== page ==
Liz Cheney, the older daughter of former vice president Richard B. Cheney, is running for Wyoming’s sole seat in the House of Representatives, according to federal campaign documents she filed Friday establishing her candidacy.
The filing ends months of speculation about whether and when Cheney would throw her hat into the ring for Wyoming’s House seat, which will be vacated by Rep. Cynthia M. Lummis (R-Wyo.) at the end of this congressional term.
Cheney could not be reached for comment immediately; the Associated Press reported that a formal announcement of a campaign launch will come Monday.
It isn’t the first time Cheney has made a bid to join Congress. In 2013, she launched a short-lived Senate campaign to unseat Sen. Mike Enzi (R-Wyo.). But her candidacy faltered amid accusations that despite being the scion of one of Wyoming’s best-known politicians and purchasing a home in Jackson Hole in 2012, she had barely spent any time living in the state.
During the campaign, the former vice president’s oldest daughter also made headlines for a very public spat with her younger sister, Mary Cheney, over her opposition to same-sex marriage. Mary Cheney, who is a lesbian, and her wife, Heather Poe, criticized Liz Cheney on Facebook for saying on Fox News that she disagreed with her sister about gay marriage. The Cheney parents came to Liz’s defense.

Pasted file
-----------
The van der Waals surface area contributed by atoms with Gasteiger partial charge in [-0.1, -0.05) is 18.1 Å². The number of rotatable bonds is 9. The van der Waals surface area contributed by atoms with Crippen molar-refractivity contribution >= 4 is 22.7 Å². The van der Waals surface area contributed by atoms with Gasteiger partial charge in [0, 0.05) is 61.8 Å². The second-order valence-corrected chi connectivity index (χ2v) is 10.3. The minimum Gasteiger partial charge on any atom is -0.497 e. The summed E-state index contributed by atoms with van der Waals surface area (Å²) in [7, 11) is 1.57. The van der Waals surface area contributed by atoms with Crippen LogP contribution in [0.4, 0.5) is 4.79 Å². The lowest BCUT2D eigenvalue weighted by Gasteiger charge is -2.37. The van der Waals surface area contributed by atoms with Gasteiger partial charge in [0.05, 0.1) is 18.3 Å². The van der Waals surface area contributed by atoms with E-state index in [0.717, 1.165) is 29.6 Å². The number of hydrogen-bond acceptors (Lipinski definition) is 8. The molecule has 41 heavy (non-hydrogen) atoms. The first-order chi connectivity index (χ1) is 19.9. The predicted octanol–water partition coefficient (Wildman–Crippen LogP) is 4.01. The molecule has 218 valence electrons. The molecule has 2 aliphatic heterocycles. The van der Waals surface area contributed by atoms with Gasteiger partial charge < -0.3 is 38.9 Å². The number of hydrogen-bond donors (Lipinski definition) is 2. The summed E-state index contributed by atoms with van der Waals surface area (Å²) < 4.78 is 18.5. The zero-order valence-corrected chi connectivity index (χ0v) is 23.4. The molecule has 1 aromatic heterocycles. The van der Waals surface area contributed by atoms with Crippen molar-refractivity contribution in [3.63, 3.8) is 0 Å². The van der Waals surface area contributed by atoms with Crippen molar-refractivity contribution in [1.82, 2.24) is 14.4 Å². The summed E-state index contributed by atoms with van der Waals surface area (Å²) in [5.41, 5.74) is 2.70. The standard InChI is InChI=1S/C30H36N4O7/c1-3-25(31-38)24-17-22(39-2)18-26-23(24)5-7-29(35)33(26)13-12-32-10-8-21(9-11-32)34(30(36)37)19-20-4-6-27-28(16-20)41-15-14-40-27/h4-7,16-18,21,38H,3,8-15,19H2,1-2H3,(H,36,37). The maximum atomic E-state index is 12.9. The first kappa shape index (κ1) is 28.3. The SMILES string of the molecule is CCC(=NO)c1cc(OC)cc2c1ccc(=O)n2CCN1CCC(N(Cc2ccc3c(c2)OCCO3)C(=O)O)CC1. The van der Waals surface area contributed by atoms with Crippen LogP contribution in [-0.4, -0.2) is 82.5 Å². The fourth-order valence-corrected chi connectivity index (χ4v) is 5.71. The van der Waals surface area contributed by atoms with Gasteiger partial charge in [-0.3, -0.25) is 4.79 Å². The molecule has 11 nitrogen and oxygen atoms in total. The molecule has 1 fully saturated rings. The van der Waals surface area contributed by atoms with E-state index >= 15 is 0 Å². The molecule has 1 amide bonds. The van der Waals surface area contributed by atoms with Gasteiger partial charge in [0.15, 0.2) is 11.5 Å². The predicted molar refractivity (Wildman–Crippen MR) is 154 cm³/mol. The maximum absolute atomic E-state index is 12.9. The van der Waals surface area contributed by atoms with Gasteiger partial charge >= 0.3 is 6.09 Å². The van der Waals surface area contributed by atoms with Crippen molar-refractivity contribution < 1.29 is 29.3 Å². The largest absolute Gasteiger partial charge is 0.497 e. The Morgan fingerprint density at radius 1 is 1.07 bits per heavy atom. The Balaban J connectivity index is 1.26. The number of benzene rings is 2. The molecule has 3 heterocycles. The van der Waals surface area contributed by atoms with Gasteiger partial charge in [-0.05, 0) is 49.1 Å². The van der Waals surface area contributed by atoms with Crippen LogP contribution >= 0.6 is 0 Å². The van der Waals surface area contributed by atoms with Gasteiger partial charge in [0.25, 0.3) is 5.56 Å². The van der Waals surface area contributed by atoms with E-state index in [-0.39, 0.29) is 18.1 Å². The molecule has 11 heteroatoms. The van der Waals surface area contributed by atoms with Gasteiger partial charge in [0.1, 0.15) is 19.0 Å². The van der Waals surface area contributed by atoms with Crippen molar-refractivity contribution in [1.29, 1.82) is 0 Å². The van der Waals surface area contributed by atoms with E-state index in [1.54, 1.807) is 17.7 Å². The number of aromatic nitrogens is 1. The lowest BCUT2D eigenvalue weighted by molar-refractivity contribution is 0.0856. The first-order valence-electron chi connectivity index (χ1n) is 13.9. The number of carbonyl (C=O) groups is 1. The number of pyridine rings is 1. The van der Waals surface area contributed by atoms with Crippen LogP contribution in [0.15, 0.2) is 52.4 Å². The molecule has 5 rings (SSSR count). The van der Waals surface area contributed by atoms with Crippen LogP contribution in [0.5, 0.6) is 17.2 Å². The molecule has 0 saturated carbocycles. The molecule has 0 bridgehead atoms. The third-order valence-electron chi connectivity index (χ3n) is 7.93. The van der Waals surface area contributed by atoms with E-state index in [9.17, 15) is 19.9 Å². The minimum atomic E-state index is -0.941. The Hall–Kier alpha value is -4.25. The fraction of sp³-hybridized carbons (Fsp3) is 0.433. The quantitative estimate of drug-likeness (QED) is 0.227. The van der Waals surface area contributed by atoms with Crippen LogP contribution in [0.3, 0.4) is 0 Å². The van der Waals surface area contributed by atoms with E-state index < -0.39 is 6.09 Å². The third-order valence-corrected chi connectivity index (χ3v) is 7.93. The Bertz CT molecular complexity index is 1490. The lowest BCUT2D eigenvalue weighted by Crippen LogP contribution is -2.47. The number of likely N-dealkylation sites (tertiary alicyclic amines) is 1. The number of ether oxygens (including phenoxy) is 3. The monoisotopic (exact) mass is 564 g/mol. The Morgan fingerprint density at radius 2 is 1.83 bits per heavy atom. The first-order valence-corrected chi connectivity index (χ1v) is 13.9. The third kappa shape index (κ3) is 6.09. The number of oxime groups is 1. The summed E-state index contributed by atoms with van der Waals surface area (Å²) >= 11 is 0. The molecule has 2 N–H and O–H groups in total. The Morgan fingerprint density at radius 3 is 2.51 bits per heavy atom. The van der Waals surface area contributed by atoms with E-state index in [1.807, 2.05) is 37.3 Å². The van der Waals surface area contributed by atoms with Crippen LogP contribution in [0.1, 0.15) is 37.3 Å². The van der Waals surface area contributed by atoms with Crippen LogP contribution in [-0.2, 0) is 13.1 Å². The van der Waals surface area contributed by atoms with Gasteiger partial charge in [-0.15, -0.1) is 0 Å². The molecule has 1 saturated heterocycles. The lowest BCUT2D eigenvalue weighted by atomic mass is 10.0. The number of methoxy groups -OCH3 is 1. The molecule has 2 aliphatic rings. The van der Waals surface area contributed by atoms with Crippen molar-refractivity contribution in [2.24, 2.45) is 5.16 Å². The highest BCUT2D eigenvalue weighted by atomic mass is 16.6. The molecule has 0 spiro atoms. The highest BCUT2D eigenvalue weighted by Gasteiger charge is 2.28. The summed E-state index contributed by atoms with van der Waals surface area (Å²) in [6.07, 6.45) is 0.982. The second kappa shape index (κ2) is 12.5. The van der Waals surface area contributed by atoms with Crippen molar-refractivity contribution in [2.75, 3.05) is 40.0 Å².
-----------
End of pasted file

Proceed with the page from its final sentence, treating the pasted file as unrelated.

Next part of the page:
Meanwhile, Cheney’s choice to challenge Enzi caused noticeable strife in the usually tight-knit Wyoming GOP, and with almost no support from fellow state Republicans, she bowed out of the race after just five tumultuous months in early 2014, citing unspecified family health issues.
Members of the Wyoming congressional delegation did not immediately respond to requests for comment on Cheney’s new House candidacy.
Since her failed Senate bid, Cheney has maintained residence in Jackson Hole, a well-known resort town close to Grand Teton and Yellowstone national parks. Although Cheney has name recognition and has resolved some problems about her residency heading into the 2016 House race, she is entering a contest that is already well underway. Eight other candidates are running to replace Lummis, and the Republicans already had their first debate on Jan. 23. The primary is scheduled for August.